The main reason why us humans bury seeds seems to be to keep seed-eaters from finding them, though any historical evidence that could conclusively prove why we started doing that is probably lost to time, since we discovered agriculture before we began writing things down. Beyond that, you've rightly identified a number of advantages to burying seeds.
First, it may be helpful to note that no physical substrate is even necessary for plant nutrition. We can actually grow plants in mid-air, but for the fact that we would still need something to keep them still. Seeds will germinate if you simply spray nutrients at them - see aeroponics. This is because plants take in what would be soil nutrients via cation exchange and diffusion, as opposed to more a more active process like phagocytosis. By surrounding the seed with nutrient rich substrate, we inadvertently improved germination by exposing more of their surface area to nutrients.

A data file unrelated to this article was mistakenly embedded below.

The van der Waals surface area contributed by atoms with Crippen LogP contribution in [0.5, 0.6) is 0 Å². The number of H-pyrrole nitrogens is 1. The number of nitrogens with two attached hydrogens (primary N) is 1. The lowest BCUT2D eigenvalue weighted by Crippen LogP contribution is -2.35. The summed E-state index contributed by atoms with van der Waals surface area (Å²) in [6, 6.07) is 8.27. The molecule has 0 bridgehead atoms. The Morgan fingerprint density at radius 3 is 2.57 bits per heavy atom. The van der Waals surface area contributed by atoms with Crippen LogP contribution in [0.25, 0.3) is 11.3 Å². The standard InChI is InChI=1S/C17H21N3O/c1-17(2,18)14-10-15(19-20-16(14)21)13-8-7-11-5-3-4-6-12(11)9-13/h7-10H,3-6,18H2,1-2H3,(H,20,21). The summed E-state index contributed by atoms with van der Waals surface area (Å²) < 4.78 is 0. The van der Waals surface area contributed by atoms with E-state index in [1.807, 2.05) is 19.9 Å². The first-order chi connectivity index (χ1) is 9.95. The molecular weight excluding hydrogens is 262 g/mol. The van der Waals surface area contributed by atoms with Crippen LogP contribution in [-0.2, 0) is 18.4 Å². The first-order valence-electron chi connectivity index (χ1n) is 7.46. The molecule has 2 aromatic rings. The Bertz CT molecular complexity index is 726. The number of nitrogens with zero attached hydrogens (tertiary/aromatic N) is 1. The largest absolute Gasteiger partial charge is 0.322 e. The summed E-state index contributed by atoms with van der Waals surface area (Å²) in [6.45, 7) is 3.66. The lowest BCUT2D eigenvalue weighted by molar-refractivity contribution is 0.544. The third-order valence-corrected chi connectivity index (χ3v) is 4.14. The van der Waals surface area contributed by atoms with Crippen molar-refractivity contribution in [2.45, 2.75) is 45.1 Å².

As far as soil seeking behavior goes, Thomas Knight demonstrated that plants can actually find the ground by following gravity. He did this by sticking seeds onto a rotating disc to simulate gravity in another direction and germinating them there. The seeds responded by growing roots away from the center and sprouting stalk towards the center.
Of course, burying seeds too deep means that they may run out of energy before they can break the surface. However, it seems that many varieties of seed have a better chance of germinating in darkness.